The worst news I’ve seen though, is the report that the McCanns are planning to speak about the investigation on American chat shows. Under portugese law, it is illegal for them, as official suspects or “arguidos”, to discuss it. I understand that the McCanns are frustrated by the lack of progress and the accusations flying around, but if they breach Portugal’s secrecy laws then they will deserve everything they get there.
The Guardian today reported the results of the Independent Police Complaints Commission’s investigation into the shooting of Jean Charles de Menezes:
The IPCC report criticized the Met Commissioner, Sir Ian Blair, for trying to prevent the Complaints Commission from carrying out its investigation – it said that Blair’s actions were “of major concern” and “should never happen again” – but Blair is still refusing to quit;
The report blasted Commander Cressida Dick, police chief in charge of the operation, for failing to make sure that her instructions to “stop” de Menezes did not mean “shoot him repeatedly in the face”. She won’t face disciplinary action… she’s been promoted;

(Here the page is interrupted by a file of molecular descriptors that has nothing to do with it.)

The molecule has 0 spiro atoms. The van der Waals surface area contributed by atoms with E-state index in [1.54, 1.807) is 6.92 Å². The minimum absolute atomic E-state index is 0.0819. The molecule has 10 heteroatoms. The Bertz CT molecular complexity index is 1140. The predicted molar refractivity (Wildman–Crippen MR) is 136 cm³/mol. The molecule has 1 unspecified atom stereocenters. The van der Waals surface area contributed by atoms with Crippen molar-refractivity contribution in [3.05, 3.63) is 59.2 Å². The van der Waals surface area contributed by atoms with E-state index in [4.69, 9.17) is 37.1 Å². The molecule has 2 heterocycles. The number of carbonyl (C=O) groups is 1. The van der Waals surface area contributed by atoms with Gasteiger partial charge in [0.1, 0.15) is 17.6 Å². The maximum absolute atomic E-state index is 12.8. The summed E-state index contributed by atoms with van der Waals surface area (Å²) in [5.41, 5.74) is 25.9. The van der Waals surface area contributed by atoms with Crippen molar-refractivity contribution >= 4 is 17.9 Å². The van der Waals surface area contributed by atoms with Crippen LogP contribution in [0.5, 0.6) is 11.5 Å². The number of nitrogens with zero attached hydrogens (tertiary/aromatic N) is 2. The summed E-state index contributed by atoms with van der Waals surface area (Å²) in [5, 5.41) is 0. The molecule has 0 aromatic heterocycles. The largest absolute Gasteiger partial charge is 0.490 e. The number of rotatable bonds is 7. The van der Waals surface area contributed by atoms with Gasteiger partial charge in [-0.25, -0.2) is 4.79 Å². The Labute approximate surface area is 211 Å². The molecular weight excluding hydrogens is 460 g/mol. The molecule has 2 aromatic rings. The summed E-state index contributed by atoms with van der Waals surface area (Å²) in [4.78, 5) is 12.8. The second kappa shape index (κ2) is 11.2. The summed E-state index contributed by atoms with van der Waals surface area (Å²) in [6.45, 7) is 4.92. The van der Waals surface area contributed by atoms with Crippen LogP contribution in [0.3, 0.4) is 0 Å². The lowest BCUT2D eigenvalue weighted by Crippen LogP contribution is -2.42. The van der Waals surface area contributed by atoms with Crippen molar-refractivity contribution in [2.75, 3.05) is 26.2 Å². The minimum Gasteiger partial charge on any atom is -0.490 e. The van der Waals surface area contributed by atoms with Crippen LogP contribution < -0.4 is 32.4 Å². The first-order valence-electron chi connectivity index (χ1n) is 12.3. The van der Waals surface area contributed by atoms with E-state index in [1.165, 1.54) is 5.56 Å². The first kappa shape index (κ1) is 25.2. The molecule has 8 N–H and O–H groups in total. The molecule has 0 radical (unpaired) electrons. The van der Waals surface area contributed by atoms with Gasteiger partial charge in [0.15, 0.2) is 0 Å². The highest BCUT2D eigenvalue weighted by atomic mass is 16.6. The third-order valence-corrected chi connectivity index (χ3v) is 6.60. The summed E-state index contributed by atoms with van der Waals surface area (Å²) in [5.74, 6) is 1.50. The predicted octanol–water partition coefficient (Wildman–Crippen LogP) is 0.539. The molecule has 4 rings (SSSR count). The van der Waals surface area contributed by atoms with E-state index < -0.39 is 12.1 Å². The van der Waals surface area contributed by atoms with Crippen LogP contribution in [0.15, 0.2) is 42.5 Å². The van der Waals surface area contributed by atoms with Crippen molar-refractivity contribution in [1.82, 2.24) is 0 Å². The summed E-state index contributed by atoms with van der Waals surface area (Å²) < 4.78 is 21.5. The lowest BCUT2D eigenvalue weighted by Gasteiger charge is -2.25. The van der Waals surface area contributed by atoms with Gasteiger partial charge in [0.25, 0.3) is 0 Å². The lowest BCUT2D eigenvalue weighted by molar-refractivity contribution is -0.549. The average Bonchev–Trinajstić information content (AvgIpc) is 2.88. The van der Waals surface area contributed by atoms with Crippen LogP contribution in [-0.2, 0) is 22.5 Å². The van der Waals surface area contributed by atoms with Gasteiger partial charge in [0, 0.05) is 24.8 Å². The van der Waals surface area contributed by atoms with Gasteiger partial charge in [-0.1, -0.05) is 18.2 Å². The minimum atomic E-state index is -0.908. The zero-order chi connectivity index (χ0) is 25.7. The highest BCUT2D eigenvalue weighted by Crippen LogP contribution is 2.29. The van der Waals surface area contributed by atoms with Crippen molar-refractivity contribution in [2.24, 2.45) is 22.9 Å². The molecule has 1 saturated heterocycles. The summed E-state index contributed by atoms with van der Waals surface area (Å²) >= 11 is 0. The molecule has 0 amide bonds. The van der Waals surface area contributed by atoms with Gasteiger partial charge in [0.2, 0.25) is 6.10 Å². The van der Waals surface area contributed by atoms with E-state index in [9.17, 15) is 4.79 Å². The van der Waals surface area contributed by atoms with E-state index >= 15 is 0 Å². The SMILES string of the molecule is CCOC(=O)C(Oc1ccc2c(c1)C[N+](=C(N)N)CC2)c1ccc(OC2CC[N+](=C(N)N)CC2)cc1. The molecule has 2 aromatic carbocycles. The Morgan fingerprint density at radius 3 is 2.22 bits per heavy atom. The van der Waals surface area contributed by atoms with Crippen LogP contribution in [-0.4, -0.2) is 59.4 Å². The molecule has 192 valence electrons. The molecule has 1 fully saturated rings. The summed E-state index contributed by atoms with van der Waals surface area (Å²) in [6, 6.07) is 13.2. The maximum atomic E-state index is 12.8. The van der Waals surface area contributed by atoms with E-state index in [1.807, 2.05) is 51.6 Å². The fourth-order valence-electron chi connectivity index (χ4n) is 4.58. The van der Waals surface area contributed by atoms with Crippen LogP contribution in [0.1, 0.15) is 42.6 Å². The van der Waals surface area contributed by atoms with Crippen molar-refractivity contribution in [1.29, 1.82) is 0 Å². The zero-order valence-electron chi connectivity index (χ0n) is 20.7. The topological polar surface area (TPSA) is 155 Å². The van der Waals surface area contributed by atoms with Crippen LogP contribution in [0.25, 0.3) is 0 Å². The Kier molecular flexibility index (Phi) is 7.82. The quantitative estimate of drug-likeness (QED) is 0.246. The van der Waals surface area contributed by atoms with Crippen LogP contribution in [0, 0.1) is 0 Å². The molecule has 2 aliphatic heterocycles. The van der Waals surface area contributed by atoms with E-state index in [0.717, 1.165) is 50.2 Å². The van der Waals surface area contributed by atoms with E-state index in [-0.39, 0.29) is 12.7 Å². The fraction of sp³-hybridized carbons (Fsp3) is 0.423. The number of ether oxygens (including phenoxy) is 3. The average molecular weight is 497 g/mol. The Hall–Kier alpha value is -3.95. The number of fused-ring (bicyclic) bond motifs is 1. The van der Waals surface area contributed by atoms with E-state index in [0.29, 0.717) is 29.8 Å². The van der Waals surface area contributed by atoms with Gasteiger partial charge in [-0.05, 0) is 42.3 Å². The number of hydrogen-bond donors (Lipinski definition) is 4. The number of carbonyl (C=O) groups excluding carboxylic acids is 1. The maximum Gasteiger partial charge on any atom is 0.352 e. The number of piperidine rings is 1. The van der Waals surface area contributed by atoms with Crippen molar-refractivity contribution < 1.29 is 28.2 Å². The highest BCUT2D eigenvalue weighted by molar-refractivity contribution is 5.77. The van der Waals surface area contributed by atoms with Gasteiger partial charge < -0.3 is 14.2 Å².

Andy Hayman, described by the Guardian as “Britain’s top counter-terrorism police officer”, was savaged for telling the Met Commissioner that they’d killed a suicide bomber when he knew damn well that they’d actually assassinated an electrician. His job’s safe too.
But these murderers can’t get away with it for ever. The de Menezes family intend to go to the European Court to get justice. And the inquest into the death is due to start soon-ish.
But it would be nice if the government would stop supporting these evil people. How can they be allowed to continue policing us?
This is an unusual girl – it’s Lakshmi, from a village in the north Indian state of Bihar. Well, she was unusual-looking; now she is recovering well after an operation to remove her extra arms and legs, according to the Guardian.
Lakshmi’s rare deformity – she had an extra set of arms and legs – was due to the fact that she was joined at the pelvis to a “parasitic twin” that stopped developing in the womb. The stronger fetus absorbed the arms, legs, and some organs from the other fetus.
In rural India, children with deformities are often considered to be reincarnated gods. Lakshmi is named after the four-armed Hindu goddess of wealth. Her parents have spent the past two years hiding the girl from superstitious neighbours, who alternately wanted to praise her as the incarnation of a deity and sell her to a circus.